I understand some of you have issues with harm reduction. Keep in mind that this morning you (hopefully) brushed your teeth – that’s harm reduction. Using seat belts in a car is harm reduction. Harm reduction simply put is a strategy to prevent negative consequences. In the housing first model, and what I love so much about DESC’s view, it’s about allowing people to be people!
The most expensive solution to end homelessness is criminalization and it doesn’t actually end homelessness. If you support criminalization, you might as well just give the government access to your bank account for easy withdrawal. For example, New York City’s average annual cost per inmate in 2012 was $167,731. The second most expensive is just leaving people on the streets. As Daniel shares in the video below, people experiencing homelessness often go through a lot of crises that can increase the cost of public services. University of Washington’s research showed year over year savings to the community was $4 million. Here is a link to DESC’s research page http://desc.org/research.html
My friend Bevan Dufty says that the housing and harm reduction model at DESC should be replicated in every city in America. I have to agree. But don’t take my word for it, check out the research, and if you can – go visit to see for yourself!
Los Angeles Times reported transient encampments and car camping grew 85% countywide in the last two years. This week the Los Angeles City Council voted to make it easier for authorities to clean up homeless camps, but Seattle has found another solution by embracing tent communities.
With the lack of affordable housing continuing to be a crisis along with the growing amount of people who cannot find employment with a livable wage, tent encampments are increasing across America. There is no community rural or urban that is immune from homelessness and tent encampments. Directly and indirectly tent cities effect you!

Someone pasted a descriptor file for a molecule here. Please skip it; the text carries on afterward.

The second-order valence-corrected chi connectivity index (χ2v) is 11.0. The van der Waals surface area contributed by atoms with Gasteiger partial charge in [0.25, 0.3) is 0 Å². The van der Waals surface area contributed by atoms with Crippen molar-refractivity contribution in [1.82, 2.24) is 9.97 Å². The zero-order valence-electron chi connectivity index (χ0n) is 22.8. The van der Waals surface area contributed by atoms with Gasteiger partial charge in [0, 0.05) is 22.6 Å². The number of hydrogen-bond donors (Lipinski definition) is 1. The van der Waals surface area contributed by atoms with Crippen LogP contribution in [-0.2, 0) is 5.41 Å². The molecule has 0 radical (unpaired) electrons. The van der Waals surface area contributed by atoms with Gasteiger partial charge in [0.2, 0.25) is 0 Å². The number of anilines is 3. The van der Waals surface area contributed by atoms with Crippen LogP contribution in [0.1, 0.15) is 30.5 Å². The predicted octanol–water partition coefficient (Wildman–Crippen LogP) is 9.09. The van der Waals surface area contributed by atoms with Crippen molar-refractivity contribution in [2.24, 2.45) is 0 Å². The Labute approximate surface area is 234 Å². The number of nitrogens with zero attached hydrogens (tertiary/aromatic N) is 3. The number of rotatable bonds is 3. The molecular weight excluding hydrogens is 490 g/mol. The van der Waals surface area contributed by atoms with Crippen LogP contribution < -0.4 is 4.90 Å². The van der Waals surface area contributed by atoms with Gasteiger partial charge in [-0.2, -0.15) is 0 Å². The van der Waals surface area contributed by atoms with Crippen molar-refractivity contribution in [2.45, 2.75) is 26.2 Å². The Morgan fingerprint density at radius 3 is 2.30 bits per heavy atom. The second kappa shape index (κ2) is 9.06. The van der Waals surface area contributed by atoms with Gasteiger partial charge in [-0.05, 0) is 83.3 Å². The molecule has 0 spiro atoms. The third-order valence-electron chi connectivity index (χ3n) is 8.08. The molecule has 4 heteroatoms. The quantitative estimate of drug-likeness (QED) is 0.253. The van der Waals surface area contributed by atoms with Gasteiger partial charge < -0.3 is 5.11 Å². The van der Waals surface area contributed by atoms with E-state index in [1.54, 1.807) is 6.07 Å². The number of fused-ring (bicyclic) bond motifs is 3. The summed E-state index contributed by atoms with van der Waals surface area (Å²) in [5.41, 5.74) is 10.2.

Over the last few years I have visited several tent communities. Most are just a group of people who have come together for social and survival needs. Occasionally a tent encampment will grow, and if there is the right leadership, the group can evolve into well-organized community.
Seattle’s Tent City 3
My first experience was when I visited Seattle’s Nickelsville back in 2009, and being an old hippie at heart, I fell in love the self-governed tent community model. I have visited Nickelsville a few times over the years. Dignity Village in Portland is another wonderful community. In the feature film @home, the film makers follow me into Ann Arbor’s “Camp Take Notice”, but sadly the community no longer exists.
This video is of my visit to Tent City 3 in Seattle last year. Seattle is the one city that I am aware of that embraces tent communities and incorporates the model into their homeless services. Although tent encampments are not the best solution, when housing and shelter beds are not available, adding tent cities to the continuum is a smart move.
Empowering homeless people and those who were formerly homeless by sharing their individual stories encompasses the majority of the work I do through Invisible People. This type of work is critical primarily because people who are currently experiencing or have experienced homelessness are grossly underrepresented at every level from social services to political policy.